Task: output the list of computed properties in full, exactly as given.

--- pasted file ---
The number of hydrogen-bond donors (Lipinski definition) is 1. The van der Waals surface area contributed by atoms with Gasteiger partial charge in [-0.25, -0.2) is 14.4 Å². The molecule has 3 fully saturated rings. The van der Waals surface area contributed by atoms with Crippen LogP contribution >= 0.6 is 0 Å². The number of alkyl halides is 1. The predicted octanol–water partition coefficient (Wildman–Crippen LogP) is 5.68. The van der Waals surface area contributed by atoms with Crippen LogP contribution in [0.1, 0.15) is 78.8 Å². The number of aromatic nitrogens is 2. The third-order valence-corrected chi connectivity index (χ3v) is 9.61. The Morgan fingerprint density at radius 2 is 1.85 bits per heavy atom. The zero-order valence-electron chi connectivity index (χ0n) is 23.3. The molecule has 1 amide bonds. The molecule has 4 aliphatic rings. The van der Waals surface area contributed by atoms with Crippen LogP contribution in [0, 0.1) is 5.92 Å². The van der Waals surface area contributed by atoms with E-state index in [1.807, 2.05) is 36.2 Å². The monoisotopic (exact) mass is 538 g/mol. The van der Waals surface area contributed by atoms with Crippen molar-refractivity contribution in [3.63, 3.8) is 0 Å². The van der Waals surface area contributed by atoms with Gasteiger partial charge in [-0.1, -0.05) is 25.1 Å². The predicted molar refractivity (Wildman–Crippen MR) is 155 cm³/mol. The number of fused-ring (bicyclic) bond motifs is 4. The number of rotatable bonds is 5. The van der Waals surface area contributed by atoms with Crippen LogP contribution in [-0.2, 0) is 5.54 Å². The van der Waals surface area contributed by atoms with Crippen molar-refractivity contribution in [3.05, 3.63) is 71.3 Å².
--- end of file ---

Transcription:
The number of hydrogen-bond donors (Lipinski definition) is 1. The van der Waals surface area contributed by atoms with Gasteiger partial charge in [-0.25, -0.2) is 14.4 Å². The molecule has 3 fully saturated rings. The van der Waals surface area contributed by atoms with Crippen LogP contribution >= 0.6 is 0 Å². The number of alkyl halides is 1. The predicted octanol–water partition coefficient (Wildman–Crippen LogP) is 5.68. The van der Waals surface area contributed by atoms with Crippen LogP contribution in [0.1, 0.15) is 78.8 Å². The number of aromatic nitrogens is 2. The third-order valence-corrected chi connectivity index (χ3v) is 9.61. The Morgan fingerprint density at radius 2 is 1.85 bits per heavy atom. The zero-order valence-electron chi connectivity index (χ0n) is 23.3. The molecule has 1 amide bonds. The molecule has 4 aliphatic rings. The van der Waals surface area contributed by atoms with Crippen LogP contribution in [0, 0.1) is 5.92 Å². The van der Waals surface area contributed by atoms with E-state index in [1.807, 2.05) is 36.2 Å². The monoisotopic (exact) mass is 538 g/mol. The van der Waals surface area contributed by atoms with Crippen molar-refractivity contribution in [3.63, 3.8) is 0 Å². The van der Waals surface area contributed by atoms with Gasteiger partial charge in [-0.1, -0.05) is 25.1 Å². The predicted molar refractivity (Wildman–Crippen MR) is 155 cm³/mol. The number of fused-ring (bicyclic) bond motifs is 4. The number of rotatable bonds is 5. The van der Waals surface area contributed by atoms with Crippen LogP contribution in [-0.2, 0) is 5.54 Å². The van der Waals surface area contributed by atoms with Crippen molar-refractivity contribution in [3.05, 3.63) is 71.3 Å².